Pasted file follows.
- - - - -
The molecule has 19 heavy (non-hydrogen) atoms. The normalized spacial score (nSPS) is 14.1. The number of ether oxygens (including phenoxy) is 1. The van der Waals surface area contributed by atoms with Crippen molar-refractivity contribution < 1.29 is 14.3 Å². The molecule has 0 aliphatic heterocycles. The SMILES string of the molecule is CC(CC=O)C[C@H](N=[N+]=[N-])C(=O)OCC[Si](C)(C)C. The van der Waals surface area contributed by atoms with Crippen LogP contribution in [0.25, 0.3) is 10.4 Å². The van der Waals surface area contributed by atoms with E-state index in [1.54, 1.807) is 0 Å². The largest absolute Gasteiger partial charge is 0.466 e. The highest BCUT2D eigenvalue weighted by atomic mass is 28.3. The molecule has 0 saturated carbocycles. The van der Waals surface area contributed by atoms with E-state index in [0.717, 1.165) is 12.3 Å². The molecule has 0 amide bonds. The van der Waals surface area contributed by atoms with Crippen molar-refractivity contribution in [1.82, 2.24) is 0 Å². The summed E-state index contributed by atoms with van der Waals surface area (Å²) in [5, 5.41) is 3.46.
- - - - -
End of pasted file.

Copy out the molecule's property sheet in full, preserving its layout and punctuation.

The molecule has 19 heavy (non-hydrogen) atoms. The normalized spacial score (nSPS) is 14.1. The number of ether oxygens (including phenoxy) is 1. The van der Waals surface area contributed by atoms with Crippen molar-refractivity contribution < 1.29 is 14.3 Å². The molecule has 0 aliphatic heterocycles. The SMILES string of the molecule is CC(CC=O)C[C@H](N=[N+]=[N-])C(=O)OCC[Si](C)(C)C. The van der Waals surface area contributed by atoms with Crippen LogP contribution in [0.25, 0.3) is 10.4 Å². The van der Waals surface area contributed by atoms with E-state index in [1.54, 1.807) is 0 Å². The largest absolute Gasteiger partial charge is 0.466 e. The highest BCUT2D eigenvalue weighted by atomic mass is 28.3. The molecule has 0 saturated carbocycles. The van der Waals surface area contributed by atoms with E-state index in [0.717, 1.165) is 12.3 Å². The molecule has 0 amide bonds. The van der Waals surface area contributed by atoms with Crippen molar-refractivity contribution in [1.82, 2.24) is 0 Å². The summed E-state index contributed by atoms with van der Waals surface area (Å²) in [5, 5.41) is 3.46.